The Most Famous Advanced Persistent Threats in History

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There are several lessons to be drawn from the RSA incident:

  • It is possible for security products to be compromised through an attack on the supplier. Contingency plans should, therefore, be considered for possible breaches of this type where the consequences would be highly damaging.
  • The incident demonstrated that even the most security-aware companies handling highly sensitive material can have weaknesses in their security posture. There is certainly an element of truth in the old adage that “the cobbler’s children have the worst shoes.”
  • With speedy identification and response, it is possible for the immediate damage from an intrusion to be contained. RSA acted swiftly, decisively and candidly to minimize the consequences to customers.
  • The incident demonstrates that enterprises with good crisis management and public relations can ride out even the most severe incidents. RSA is still in business today and has maintained a good reputation.

Many of today’s most destructive advanced persistent threats (APTs) were conceived a decade ago, so enterprises that rely on most traditional approaches to cybersecurity are unlikely to succeed against the next generation of attacks. This is one of the cautions in a new book published by global IT association ISACA in cybersecurity awareness month.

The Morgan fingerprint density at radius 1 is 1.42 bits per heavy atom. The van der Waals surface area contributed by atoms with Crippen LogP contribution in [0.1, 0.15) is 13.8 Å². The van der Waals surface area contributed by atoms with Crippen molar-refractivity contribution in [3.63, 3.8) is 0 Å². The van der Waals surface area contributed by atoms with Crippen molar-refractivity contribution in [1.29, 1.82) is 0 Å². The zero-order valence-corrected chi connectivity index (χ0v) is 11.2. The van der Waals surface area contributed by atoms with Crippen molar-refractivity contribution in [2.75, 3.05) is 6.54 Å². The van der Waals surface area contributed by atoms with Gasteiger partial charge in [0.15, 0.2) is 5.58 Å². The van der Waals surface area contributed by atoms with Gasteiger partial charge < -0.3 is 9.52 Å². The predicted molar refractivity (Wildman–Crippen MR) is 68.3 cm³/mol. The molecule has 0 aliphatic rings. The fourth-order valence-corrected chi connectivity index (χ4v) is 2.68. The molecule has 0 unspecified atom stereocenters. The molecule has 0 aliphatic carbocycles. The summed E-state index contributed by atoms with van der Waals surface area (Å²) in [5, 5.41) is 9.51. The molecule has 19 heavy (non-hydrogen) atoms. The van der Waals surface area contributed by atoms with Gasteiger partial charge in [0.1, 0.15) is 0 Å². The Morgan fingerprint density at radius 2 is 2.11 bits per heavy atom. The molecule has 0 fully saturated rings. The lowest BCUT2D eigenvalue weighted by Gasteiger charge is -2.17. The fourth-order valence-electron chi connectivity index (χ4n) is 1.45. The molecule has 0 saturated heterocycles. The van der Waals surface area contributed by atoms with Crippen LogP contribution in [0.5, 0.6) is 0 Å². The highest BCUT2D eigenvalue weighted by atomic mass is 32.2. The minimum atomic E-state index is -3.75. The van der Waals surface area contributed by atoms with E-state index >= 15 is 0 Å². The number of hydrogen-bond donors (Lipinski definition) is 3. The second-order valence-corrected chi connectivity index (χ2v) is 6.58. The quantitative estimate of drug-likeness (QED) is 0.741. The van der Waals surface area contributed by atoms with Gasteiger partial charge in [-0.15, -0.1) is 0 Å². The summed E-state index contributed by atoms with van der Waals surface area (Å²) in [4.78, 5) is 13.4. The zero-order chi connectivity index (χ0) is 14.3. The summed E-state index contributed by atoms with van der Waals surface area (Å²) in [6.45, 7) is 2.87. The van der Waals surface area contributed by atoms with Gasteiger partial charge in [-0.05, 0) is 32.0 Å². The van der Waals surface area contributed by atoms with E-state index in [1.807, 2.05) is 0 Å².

Advanced Persistent Threats: How to Manage the Risk to Your Business advises that traditional defenses such as firewalls and anti-malware are not up to the challenge of today’s APTs and that organizations need to add skills, processes and technology to their cybersecurity arsenal.

While new tools are needed to combat ever changing security threats, it is helpful to examine the history of the APT, because it is possible to derive many important lessons for defending against them in the future. The earliest use of the term “advanced persistent threat” emerged from the U.S. government sector in 2005, describing a new, deceptive form of attack that targeted selected employees and tricked them into downloading a file or accessing a website infected with Trojan horse software. This slideshow summarizes known facts, anecdotal evidence and reported claims behind some of the most well known attacks experienced over the last 15 years.


Related Topics : Unisys, Stimulus Package, Security Breaches, Symantec, Electronic Surveillance

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